Furthermore, parity between the US cent and satoshi could be reached if the Bitcoin market capitalization became roughly the same as the global M1 money supply. In other words, the number of satoshis must be roughly equal to the global M1 money supply as of 2009 when Bitcoin launched, which was about 2 quadrillion US cents at the time. This restriction helped establish the 100,000,000:1 satoshi to bitcoin ratio.
Also, the halving schedule should ensure that block subsidies could continue to be paid until Bitcoin has reached a critical mass of adoption, at which point transaction fees would become self-sustaining.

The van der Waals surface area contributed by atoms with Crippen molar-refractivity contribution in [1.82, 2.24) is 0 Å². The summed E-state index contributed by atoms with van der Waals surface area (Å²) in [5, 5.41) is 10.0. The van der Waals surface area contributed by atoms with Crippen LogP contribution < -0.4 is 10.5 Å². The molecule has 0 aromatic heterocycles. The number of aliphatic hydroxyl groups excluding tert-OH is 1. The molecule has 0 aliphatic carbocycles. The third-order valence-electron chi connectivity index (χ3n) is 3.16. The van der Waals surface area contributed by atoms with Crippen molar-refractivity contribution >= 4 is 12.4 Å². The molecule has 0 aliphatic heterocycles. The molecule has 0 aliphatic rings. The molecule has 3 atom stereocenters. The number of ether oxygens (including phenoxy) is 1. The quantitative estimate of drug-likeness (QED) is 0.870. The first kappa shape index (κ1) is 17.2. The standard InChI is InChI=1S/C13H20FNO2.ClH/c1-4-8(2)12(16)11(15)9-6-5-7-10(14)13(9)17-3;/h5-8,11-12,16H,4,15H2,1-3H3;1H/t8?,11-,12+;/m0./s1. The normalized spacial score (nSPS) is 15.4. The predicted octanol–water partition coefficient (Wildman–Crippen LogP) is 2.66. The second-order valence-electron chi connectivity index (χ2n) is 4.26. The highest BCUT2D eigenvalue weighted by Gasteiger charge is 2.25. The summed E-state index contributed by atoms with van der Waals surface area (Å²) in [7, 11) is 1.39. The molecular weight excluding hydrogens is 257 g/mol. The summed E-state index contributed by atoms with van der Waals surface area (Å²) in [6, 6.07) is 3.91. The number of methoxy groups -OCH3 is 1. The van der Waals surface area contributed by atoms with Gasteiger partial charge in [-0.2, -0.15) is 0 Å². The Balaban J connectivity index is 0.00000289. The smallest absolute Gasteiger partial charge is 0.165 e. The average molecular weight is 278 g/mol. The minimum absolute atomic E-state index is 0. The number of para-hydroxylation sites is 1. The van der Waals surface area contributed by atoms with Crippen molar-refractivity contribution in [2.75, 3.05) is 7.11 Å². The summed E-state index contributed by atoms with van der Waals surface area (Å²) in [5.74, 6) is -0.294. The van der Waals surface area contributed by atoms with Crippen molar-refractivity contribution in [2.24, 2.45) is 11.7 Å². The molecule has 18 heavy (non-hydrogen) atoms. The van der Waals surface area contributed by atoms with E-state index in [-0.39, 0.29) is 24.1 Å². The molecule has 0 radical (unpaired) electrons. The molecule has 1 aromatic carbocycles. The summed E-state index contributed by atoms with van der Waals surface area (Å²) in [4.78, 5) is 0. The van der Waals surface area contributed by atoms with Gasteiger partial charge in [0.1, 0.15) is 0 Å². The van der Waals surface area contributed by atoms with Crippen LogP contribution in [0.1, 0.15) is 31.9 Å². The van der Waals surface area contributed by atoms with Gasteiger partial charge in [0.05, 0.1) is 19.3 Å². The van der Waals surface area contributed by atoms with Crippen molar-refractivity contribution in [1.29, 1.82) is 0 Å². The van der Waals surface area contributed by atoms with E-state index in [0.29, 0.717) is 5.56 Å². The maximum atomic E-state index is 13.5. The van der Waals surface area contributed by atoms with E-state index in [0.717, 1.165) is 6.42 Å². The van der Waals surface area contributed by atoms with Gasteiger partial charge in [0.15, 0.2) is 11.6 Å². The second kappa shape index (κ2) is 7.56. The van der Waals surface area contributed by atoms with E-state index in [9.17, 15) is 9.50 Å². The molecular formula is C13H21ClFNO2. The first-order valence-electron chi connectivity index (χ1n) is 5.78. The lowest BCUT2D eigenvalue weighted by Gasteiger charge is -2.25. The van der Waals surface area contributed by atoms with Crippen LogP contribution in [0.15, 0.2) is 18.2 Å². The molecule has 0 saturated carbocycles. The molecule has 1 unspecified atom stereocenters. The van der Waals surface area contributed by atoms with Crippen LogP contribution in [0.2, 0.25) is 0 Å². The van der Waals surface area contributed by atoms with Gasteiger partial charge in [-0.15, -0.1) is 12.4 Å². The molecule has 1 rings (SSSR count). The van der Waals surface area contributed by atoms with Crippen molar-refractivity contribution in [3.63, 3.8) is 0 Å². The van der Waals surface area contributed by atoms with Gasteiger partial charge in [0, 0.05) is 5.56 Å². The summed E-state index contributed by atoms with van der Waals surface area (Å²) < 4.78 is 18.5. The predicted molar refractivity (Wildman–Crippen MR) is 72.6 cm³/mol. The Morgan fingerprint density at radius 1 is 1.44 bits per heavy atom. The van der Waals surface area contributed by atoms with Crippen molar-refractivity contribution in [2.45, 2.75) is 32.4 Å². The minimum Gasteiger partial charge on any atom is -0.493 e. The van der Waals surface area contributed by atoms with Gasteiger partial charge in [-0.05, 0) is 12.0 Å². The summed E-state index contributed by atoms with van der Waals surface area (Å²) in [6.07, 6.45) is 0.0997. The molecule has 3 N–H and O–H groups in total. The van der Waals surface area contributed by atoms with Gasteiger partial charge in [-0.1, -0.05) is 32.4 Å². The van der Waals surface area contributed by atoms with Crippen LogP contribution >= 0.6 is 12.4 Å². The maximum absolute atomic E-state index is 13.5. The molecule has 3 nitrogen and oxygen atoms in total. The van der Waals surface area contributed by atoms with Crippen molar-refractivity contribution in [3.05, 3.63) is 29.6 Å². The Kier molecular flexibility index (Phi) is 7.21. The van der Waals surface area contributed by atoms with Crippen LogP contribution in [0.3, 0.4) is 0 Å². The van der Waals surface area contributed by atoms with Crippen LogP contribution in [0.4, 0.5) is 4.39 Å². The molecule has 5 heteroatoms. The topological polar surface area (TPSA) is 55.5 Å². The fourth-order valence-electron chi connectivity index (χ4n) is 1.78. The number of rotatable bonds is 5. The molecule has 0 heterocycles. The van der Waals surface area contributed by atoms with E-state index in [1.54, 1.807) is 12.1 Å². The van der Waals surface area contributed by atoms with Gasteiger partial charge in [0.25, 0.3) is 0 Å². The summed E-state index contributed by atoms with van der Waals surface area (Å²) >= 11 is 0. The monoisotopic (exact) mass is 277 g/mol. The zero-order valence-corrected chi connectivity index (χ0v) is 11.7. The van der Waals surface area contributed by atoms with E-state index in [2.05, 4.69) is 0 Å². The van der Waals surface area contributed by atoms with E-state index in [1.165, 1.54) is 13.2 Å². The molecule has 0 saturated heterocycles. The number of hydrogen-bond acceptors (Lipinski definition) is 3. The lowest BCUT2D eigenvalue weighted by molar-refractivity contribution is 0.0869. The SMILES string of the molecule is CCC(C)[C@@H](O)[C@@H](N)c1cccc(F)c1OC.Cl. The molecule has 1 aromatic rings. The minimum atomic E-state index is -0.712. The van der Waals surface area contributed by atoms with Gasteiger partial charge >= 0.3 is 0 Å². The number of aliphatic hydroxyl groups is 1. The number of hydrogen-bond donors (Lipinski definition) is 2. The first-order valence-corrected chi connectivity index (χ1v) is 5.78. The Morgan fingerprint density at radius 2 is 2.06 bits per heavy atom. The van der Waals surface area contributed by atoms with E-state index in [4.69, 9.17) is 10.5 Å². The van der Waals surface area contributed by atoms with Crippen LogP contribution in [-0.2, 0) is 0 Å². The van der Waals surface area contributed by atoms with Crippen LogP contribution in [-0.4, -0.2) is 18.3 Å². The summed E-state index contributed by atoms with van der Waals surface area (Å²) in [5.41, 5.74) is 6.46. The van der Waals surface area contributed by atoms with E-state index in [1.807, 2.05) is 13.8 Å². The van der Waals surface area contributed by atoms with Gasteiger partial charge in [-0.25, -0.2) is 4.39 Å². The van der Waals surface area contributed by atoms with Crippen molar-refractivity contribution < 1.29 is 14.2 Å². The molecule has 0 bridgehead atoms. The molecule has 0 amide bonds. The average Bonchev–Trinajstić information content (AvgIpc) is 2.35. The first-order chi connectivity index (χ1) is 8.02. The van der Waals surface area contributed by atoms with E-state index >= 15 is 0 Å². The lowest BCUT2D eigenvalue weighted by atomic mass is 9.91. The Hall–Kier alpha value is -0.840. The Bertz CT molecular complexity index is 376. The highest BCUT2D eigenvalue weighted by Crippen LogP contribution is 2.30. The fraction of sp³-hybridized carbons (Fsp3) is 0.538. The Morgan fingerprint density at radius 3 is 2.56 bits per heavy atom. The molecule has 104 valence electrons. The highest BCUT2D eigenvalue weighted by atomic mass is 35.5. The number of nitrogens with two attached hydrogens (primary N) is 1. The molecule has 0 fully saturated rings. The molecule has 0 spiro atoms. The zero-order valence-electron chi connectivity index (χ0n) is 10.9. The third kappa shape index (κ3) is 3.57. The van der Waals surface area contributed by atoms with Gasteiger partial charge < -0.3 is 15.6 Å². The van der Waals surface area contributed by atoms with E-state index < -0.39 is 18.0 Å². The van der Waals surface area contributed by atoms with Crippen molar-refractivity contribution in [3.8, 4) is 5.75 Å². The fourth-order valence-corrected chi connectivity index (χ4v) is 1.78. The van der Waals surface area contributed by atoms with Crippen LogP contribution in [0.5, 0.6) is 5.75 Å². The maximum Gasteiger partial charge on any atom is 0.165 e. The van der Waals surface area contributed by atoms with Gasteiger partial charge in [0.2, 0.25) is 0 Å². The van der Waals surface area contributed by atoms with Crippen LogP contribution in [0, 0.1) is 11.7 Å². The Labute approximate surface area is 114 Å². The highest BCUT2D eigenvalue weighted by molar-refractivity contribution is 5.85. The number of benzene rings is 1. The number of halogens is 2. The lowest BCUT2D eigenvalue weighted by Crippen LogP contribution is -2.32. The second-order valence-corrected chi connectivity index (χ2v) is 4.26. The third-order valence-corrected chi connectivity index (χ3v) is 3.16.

It seems that there were some assumptions made: there’d be 1,000 users by the end of 2009; the user base would double every year; and the maximum user base would be capped at the world population in 2009 (6.8 billion). So to hit 6.8 billion from 1,000, Bitcoin’s user base would need to double every year for 23 years. The number of halvings required to reduce the subsidy fund by 99% is 6. Dividing 24 (23 years + the 1st year) by 6 makes 4 years per halving.
So in the 7th block reward era (ie. after 6 halvings), 99% of bitcoins would be mined. And because Bitcoin makes it easier to count blocks instead of time, then each epoch would last 210,000 blocks, based on the difficulty target of producing one block every ten minutes. Starting with an initial block subsidy of 50 btc per block, this would result in the production and supply cap of 2,099,999,997,690,000 satoshis (nearly 2.1 quadrillion - a number that fits within the constraints listed above).